Before I get started here, I need to touch on a couple of things:
First, I’d like to welcome Amanda Hevener to the staff here at Deep Left Field! Her first post went up last Wednesday, and I encourage everyone to take a look at it and show her some love in the comments. I am excited to add another member to the team and look forward to hearing her opinions. Again, welcome Amanda!
Also, as everyone knows by now, the Indians lost the best player in their history last Wednesday night. He was more than just a pitcher, he is an icon in Cleveland sports history on the same level as Jim Brown. Had he not sacrificed four years in the prime of his career to defend our nation, his 266 wins would have ballooned to easily over 300, and I assume he would also be more regularly included in the discussion of the greatest pitchers of all time. He was very opinionated, sometimes to a fault, and I admit I haven’t always spoken highly of the way he handled himself. Above all, however, he was an honest man who spoke his mind, and as Ed mentioned, he did things “the right way”. Here’s to you, Bob, you will be truly missed in the baseball community.
Alright, folks, its that time of year. If you’re an Indians fan, and only remotely interested in the rest of the league, this is the season where you tune out baseball. You know the Indians aren’t going to be spending any money, so to the casual fan the winter meetings are more of a sweepstakes to see who the Yankees pay out the ass for, giving franchise money to not-so-franchise players (see: Burnett, A.J.).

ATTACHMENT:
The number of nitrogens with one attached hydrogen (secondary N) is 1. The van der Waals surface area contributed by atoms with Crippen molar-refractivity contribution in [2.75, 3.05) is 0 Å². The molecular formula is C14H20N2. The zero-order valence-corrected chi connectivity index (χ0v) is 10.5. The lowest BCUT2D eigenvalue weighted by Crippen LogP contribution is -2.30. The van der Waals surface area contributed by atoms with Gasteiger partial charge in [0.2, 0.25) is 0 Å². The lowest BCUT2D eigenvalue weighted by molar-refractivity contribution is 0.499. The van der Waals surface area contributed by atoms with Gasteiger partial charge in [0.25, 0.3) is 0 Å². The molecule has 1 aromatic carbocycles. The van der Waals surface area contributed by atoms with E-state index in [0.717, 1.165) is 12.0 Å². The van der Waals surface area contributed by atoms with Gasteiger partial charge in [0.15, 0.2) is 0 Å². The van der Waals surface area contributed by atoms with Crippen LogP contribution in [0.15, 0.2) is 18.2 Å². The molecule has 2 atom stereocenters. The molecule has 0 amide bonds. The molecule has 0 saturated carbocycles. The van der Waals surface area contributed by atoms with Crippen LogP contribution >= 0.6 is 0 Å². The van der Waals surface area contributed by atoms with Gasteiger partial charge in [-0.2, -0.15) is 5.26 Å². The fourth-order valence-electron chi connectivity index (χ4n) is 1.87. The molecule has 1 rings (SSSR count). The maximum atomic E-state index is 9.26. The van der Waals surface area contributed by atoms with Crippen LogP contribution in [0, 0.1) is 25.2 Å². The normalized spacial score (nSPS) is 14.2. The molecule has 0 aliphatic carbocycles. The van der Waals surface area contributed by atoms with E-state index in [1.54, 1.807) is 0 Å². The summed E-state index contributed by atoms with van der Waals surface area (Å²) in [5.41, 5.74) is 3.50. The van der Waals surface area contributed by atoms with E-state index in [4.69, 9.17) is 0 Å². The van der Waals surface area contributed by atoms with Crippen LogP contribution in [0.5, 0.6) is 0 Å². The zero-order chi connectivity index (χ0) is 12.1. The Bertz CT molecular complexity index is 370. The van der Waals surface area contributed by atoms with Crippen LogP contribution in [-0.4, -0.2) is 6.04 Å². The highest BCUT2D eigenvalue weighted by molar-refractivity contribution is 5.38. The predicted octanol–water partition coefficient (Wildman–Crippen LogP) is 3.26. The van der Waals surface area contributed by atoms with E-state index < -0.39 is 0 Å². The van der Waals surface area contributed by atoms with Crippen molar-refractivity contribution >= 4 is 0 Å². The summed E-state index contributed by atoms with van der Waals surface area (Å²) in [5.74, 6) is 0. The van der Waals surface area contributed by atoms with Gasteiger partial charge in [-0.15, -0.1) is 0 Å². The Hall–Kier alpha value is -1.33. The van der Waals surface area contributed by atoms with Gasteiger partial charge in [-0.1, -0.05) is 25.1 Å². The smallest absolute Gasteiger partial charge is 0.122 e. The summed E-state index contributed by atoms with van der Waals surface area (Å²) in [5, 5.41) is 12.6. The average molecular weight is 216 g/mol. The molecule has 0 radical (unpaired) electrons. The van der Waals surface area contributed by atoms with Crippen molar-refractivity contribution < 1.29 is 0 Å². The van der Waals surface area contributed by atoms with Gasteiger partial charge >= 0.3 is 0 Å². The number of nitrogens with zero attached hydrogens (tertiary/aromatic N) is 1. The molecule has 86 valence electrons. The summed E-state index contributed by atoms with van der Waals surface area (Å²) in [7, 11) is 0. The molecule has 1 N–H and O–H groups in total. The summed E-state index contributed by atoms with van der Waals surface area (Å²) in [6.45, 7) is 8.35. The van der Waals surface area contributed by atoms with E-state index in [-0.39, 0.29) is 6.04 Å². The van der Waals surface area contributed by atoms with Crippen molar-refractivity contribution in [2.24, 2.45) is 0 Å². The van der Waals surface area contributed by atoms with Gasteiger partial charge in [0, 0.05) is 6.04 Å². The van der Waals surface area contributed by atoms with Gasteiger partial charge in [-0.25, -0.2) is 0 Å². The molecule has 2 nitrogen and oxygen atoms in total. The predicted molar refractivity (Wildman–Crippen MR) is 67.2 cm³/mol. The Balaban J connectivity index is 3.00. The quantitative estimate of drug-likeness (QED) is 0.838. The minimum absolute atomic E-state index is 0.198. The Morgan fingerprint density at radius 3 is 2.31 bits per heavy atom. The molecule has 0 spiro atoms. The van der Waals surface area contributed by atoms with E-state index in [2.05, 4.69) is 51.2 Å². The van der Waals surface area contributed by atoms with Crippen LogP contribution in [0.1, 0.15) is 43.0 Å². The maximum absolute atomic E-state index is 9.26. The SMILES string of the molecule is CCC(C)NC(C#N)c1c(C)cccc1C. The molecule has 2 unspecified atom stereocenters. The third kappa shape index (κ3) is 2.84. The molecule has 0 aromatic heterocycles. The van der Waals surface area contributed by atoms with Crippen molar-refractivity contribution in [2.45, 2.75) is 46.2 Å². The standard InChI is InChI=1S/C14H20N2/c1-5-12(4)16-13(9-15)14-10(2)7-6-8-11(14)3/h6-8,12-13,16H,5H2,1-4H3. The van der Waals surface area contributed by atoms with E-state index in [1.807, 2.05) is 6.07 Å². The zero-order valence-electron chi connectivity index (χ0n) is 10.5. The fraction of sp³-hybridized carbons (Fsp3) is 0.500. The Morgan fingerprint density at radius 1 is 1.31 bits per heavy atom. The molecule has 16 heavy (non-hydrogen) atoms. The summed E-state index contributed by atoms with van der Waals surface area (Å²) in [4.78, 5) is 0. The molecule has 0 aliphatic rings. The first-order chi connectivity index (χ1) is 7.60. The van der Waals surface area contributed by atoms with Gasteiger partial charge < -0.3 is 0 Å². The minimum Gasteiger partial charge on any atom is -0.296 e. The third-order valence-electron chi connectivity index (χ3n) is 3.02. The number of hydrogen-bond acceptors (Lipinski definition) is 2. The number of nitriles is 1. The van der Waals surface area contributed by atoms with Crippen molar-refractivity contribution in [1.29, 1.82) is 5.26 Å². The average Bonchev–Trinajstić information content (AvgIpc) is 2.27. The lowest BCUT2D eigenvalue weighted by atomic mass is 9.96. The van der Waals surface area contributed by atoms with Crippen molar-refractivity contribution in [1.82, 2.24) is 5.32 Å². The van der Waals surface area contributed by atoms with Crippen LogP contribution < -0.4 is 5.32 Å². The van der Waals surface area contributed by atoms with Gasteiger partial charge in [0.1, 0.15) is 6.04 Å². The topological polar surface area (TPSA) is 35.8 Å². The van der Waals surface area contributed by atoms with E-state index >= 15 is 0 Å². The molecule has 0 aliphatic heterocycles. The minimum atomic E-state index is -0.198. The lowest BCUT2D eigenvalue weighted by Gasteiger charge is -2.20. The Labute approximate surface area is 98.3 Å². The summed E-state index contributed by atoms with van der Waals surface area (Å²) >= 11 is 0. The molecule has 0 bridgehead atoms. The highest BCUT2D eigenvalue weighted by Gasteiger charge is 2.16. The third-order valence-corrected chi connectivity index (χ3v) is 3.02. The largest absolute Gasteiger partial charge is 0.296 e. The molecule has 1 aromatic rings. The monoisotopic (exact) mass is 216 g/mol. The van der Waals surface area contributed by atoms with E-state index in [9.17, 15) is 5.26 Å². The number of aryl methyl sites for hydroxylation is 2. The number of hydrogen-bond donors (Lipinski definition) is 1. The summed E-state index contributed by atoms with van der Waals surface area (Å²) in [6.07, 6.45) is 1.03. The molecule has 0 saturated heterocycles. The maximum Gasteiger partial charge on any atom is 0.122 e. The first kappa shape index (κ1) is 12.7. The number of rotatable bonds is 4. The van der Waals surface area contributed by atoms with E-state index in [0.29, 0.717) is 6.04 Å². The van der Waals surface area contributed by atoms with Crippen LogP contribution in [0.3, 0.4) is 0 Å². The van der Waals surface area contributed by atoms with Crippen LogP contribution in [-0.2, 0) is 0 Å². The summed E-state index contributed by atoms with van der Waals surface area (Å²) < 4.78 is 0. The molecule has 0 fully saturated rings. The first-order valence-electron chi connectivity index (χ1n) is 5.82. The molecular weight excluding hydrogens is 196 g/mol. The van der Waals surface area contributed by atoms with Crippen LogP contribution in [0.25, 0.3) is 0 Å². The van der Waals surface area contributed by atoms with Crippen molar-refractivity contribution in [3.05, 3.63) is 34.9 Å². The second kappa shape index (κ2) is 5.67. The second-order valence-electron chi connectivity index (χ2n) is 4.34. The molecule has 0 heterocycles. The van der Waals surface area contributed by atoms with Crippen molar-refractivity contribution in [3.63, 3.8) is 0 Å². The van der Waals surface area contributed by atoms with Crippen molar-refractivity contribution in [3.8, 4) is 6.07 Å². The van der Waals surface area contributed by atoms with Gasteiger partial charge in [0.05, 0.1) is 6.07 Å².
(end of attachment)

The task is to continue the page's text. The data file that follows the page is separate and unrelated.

When you look at the contracts given out this offseason, its obvious that some teams are in the giving spirit this holiday season. Jayson Werth getting $126 million?! Jayson Werth had never had more than 400 AB in a season before 2008, and has never had 100 RBI in a season or batted over .300. Well, if Werth is getting that much…Scott Boras is licking his lips.
The Indians will be trying to lock up Shin-Soo Choo in a long term deal before he is arbitration eligible (2011), and Werth’s deal (along with Carl Crawford’s…over $20 million per season!) is going to make Choo’s price skyrocket, especially with Boras as his agent. Not good, not good at all. We all know Larry Dolan is baseball’s version of Ebenezer Scrooge, and it may take more than a visit from three ghosts to convince him to pay Choo. Choo’s numbers don’t quite line up with those of Werth, but he is younger and, if he improves next year, could demand near the same contract.
Maybe the ghost of (Dick) Jacobs Marley can come and convince Larry Scrooge differently. Otherwise, prepare for another potential cornerstone to be dealt this season.